I have two possible sentences of the some situation and I am confused:

  • Realizing he did not belong there, he left the meeting early.
  • He left the meeting early, realizing he did not belong there.

Does the second sentence lack the causation feel that the first sentence shows? The first sentence seems to say that he left early BECAUSE he figured out he didn't belong. The second sentence seems to say that he left early WHILE knowing that he didn't belong.

For another situation:

  • Shooting people on sight, he barged into the house.
  • He barged into the house, shooting people on sight.

For this pair, the first sentence means that BECAUSE he had just shot people on sight, he then barged into the house. The second sentences means that he barged into the house WHILE shooting people on sight.

  • 1
    Just a suggestion: sometimes it is not necessary to emphasize a word by capitalizing it. Commented Mar 6, 2013 at 13:24
  • This is one reason that I don't like this type of gerund clause: it's ambiguous. I agree with your feeling that preposing the clause focuses on the reason he left & so feels more causal than postposing it, which focuses on what he did. I suspect that most native speakers won't see much of a semantic difference between the two. BTW, he didn't belong there & he didn't fit in aren't interchangeable here. Maybe he didn't belong there because it was a meeting for executives only & he's just a low-level manager. Maybe he didn't fit in because it was for bisexual men & he swings only one way.
    – user21497
    Commented Mar 6, 2013 at 13:26
  • 2
    No way! The government already messes around too much with & in the English language. The French have their ineffective L'Académie française and still the French say le camping. Let us all speak freely without ill intent, & let us all sling our barbs with full knowledge that we will have to accept the consequences of our words (speech act[ion]s). Besides, no one is qualified to standardize that which will not sit still for such a centuries-long contemplated castration. It has been tried B4.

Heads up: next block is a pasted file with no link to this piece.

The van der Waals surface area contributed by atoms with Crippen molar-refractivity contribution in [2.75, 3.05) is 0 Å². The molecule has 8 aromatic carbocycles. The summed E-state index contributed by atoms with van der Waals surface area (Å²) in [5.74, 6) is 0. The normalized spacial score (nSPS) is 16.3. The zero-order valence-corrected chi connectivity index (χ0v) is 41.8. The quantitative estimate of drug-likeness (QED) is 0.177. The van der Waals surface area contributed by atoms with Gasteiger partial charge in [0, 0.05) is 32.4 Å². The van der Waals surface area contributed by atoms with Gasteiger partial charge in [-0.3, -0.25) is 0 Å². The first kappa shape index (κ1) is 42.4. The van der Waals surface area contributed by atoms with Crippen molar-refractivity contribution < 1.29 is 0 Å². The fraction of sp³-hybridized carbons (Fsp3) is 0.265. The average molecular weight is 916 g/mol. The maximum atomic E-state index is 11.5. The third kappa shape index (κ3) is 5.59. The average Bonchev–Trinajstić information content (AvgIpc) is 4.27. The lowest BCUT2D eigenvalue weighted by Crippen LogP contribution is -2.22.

– user21497
    Commented Mar 6, 2013 at 14:26
  • 1
    @stpter We in anglophone countries do not consider our governments to be “higher authorities” in matters linguistical. Such an imposition would be highly counterproductive, as it would be perceived as fascistic to the point of tyranny.
    – tchrist
    Commented Mar 6, 2013 at 14:30
  • 1
    There's no such thing as a "trusty higher authority". Even Santa Claus is a crypto-Joe McCarthy {"He's making a list, Checking it twice; Gonna find out who's naughty or nice."} We native Anglophones know the identity of the English language, & we know that it's a shapeshifter extraordinare. The crisis is chronic & always has been, & we don't need no stinkin' badges. :-)
    – user21497
    Commented Mar 6, 2013 at 15:08

3 Answers 3


I would not say that the second sentence lacks the sense of causation, but it indicates a less significant role.

Placing realizing in the post- location suggests to me that the feeling of not belonging was one contributing factor in the decision to leave. Had he felt that he belonged, that might have over-ridden the other factors that compelled him to leave.

Placing it before the action, conveys the sense that it was his principal motivation.


In my opinion, both versions of the sentence convey the exact same meaning, and both convey a cause and effect relationship.

The choice of ordering is simply a matter of style.

  • How about this pair: 1. "Shooting people on sight, he barged into the house." 2. "He barged into the house, shooting people on sight."
    – user38863
    Commented Mar 6, 2013 at 13:25
  • Again, there is no difference in meaning, but the first sounds strange, and so I would use the second one. Commented Mar 6, 2013 at 14:14
  • Generally the kind of adverbial clauses that can be fronted are stative, describing a situation, rather than an action. Commented Mar 6, 2013 at 16:22

Detouring from the causality angle a bit, there's an implied chronology in both of these statements, as well. Applying chronology correctly (he realized, then he left; he entered, then he shot) seems to make both statements flow more naturally.

Consider: "He leapt off his motorcycle, running into the house" flows more naturally than "He ran into the house, leaping off his motorcycle" even though causality isn't necessarily implied in either case.

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